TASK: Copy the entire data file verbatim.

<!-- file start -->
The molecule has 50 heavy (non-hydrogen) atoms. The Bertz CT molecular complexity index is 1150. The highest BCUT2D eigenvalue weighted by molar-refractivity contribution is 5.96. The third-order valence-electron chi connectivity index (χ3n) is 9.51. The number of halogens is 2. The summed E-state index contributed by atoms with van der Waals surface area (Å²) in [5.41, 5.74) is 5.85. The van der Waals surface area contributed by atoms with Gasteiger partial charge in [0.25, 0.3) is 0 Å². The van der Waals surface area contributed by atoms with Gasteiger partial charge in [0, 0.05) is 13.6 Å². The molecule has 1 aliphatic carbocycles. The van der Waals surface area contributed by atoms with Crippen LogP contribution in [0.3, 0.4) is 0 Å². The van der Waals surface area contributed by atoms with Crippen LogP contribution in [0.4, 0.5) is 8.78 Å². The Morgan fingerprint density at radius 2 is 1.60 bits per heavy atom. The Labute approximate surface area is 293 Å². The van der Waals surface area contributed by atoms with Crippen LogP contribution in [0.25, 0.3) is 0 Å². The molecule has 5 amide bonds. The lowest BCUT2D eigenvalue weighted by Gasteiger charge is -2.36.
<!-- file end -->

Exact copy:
The molecule has 50 heavy (non-hydrogen) atoms. The Bertz CT molecular complexity index is 1150. The highest BCUT2D eigenvalue weighted by molar-refractivity contribution is 5.96. The third-order valence-electron chi connectivity index (χ3n) is 9.51. The number of halogens is 2. The summed E-state index contributed by atoms with van der Waals surface area (Å²) in [5.41, 5.74) is 5.85. The van der Waals surface area contributed by atoms with Gasteiger partial charge in [0.25, 0.3) is 0 Å². The van der Waals surface area contributed by atoms with Gasteiger partial charge in [0, 0.05) is 13.6 Å². The molecule has 1 aliphatic carbocycles. The van der Waals surface area contributed by atoms with Crippen LogP contribution in [0.3, 0.4) is 0 Å². The van der Waals surface area contributed by atoms with Crippen LogP contribution in [0.4, 0.5) is 8.78 Å². The Morgan fingerprint density at radius 2 is 1.60 bits per heavy atom. The Labute approximate surface area is 293 Å². The van der Waals surface area contributed by atoms with Crippen LogP contribution in [0.25, 0.3) is 0 Å². The molecule has 5 amide bonds. The lowest BCUT2D eigenvalue weighted by Gasteiger charge is -2.36.